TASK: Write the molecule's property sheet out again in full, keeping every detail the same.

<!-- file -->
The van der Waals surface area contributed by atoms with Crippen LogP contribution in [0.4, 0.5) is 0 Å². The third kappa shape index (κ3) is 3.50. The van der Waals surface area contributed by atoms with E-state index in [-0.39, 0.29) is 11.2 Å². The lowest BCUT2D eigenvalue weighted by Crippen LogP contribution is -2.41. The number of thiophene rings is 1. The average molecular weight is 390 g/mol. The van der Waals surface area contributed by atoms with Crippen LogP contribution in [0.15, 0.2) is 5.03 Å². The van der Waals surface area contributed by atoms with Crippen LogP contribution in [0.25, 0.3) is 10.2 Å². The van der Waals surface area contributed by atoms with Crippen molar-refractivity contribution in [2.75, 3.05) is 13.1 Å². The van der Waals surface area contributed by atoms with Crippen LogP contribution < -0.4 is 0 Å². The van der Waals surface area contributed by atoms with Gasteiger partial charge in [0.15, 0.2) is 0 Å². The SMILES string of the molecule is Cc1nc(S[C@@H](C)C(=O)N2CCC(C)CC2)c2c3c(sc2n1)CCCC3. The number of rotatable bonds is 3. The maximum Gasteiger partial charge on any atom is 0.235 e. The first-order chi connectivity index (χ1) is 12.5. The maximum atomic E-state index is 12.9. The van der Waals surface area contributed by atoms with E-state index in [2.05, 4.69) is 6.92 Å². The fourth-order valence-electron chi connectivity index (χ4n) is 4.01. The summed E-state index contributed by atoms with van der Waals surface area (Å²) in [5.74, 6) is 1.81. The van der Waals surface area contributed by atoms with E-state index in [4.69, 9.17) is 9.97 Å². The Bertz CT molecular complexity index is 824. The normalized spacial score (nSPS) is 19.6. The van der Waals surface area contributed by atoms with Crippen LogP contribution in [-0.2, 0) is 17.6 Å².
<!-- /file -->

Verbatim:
The van der Waals surface area contributed by atoms with Crippen LogP contribution in [0.4, 0.5) is 0 Å². The third kappa shape index (κ3) is 3.50. The van der Waals surface area contributed by atoms with E-state index in [-0.39, 0.29) is 11.2 Å². The lowest BCUT2D eigenvalue weighted by Crippen LogP contribution is -2.41. The number of thiophene rings is 1. The average molecular weight is 390 g/mol. The van der Waals surface area contributed by atoms with Crippen LogP contribution in [0.15, 0.2) is 5.03 Å². The van der Waals surface area contributed by atoms with Crippen LogP contribution in [0.25, 0.3) is 10.2 Å². The van der Waals surface area contributed by atoms with Crippen molar-refractivity contribution in [2.75, 3.05) is 13.1 Å². The van der Waals surface area contributed by atoms with Crippen LogP contribution < -0.4 is 0 Å². The van der Waals surface area contributed by atoms with Gasteiger partial charge in [0.15, 0.2) is 0 Å². The SMILES string of the molecule is Cc1nc(S[C@@H](C)C(=O)N2CCC(C)CC2)c2c3c(sc2n1)CCCC3. The number of rotatable bonds is 3. The maximum Gasteiger partial charge on any atom is 0.235 e. The first-order chi connectivity index (χ1) is 12.5. The maximum atomic E-state index is 12.9. The van der Waals surface area contributed by atoms with E-state index in [2.05, 4.69) is 6.92 Å². The fourth-order valence-electron chi connectivity index (χ4n) is 4.01. The summed E-state index contributed by atoms with van der Waals surface area (Å²) in [5.74, 6) is 1.81. The van der Waals surface area contributed by atoms with E-state index in [4.69, 9.17) is 9.97 Å². The Bertz CT molecular complexity index is 824. The normalized spacial score (nSPS) is 19.6. The van der Waals surface area contributed by atoms with Crippen LogP contribution in [-0.2, 0) is 17.6 Å².